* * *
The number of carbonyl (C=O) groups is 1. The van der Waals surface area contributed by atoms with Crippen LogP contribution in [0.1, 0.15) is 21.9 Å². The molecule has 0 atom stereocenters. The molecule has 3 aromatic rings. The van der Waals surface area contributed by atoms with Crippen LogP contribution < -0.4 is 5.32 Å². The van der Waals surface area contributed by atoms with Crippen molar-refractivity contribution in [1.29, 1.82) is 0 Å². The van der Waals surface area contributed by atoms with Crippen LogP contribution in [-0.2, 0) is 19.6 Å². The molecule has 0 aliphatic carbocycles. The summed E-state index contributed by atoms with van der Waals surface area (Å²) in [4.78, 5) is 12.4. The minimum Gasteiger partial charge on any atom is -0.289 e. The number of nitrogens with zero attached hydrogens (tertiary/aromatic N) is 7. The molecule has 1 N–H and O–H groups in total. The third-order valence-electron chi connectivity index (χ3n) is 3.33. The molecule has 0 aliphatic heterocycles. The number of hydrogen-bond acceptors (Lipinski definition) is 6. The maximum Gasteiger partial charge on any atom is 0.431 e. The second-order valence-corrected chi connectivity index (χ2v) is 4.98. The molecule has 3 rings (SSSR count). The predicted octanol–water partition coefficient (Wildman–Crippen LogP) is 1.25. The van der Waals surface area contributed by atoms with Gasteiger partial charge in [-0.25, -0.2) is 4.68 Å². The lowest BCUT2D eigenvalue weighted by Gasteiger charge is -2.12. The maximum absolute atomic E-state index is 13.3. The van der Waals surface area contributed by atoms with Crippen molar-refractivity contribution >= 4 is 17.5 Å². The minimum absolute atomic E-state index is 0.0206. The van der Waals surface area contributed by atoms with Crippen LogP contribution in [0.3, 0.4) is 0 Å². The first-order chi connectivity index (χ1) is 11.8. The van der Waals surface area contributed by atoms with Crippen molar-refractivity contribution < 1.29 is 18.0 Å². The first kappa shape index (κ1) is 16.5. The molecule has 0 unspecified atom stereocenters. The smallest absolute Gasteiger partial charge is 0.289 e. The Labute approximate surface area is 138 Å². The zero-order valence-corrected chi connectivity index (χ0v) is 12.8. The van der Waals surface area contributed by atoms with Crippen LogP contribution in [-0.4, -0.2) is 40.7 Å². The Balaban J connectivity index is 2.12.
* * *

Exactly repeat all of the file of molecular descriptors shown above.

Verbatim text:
The number of carbonyl (C=O) groups is 1. The van der Waals surface area contributed by atoms with Crippen LogP contribution in [0.1, 0.15) is 21.9 Å². The molecule has 0 atom stereocenters. The molecule has 3 aromatic rings. The van der Waals surface area contributed by atoms with Crippen LogP contribution < -0.4 is 5.32 Å². The van der Waals surface area contributed by atoms with Crippen molar-refractivity contribution in [1.29, 1.82) is 0 Å². The van der Waals surface area contributed by atoms with Crippen LogP contribution in [-0.2, 0) is 19.6 Å². The molecule has 0 aliphatic carbocycles. The summed E-state index contributed by atoms with van der Waals surface area (Å²) in [4.78, 5) is 12.4. The minimum Gasteiger partial charge on any atom is -0.289 e. The number of nitrogens with zero attached hydrogens (tertiary/aromatic N) is 7. The molecule has 1 N–H and O–H groups in total. The third-order valence-electron chi connectivity index (χ3n) is 3.33. The molecule has 0 aliphatic heterocycles. The number of hydrogen-bond acceptors (Lipinski definition) is 6. The maximum Gasteiger partial charge on any atom is 0.431 e. The second-order valence-corrected chi connectivity index (χ2v) is 4.98. The molecule has 3 rings (SSSR count). The predicted octanol–water partition coefficient (Wildman–Crippen LogP) is 1.25. The van der Waals surface area contributed by atoms with Gasteiger partial charge in [-0.25, -0.2) is 4.68 Å². The lowest BCUT2D eigenvalue weighted by Gasteiger charge is -2.12. The maximum absolute atomic E-state index is 13.3. The van der Waals surface area contributed by atoms with Crippen molar-refractivity contribution >= 4 is 17.5 Å². The minimum absolute atomic E-state index is 0.0206. The van der Waals surface area contributed by atoms with Crippen LogP contribution in [0.3, 0.4) is 0 Å². The first-order chi connectivity index (χ1) is 11.8. The van der Waals surface area contributed by atoms with Crippen molar-refractivity contribution < 1.29 is 18.0 Å². The first kappa shape index (κ1) is 16.5. The molecule has 0 unspecified atom stereocenters. The smallest absolute Gasteiger partial charge is 0.289 e. The Labute approximate surface area is 138 Å². The zero-order valence-corrected chi connectivity index (χ0v) is 12.8. The van der Waals surface area contributed by atoms with Crippen LogP contribution in [-0.4, -0.2) is 40.7 Å². The Balaban J connectivity index is 2.12.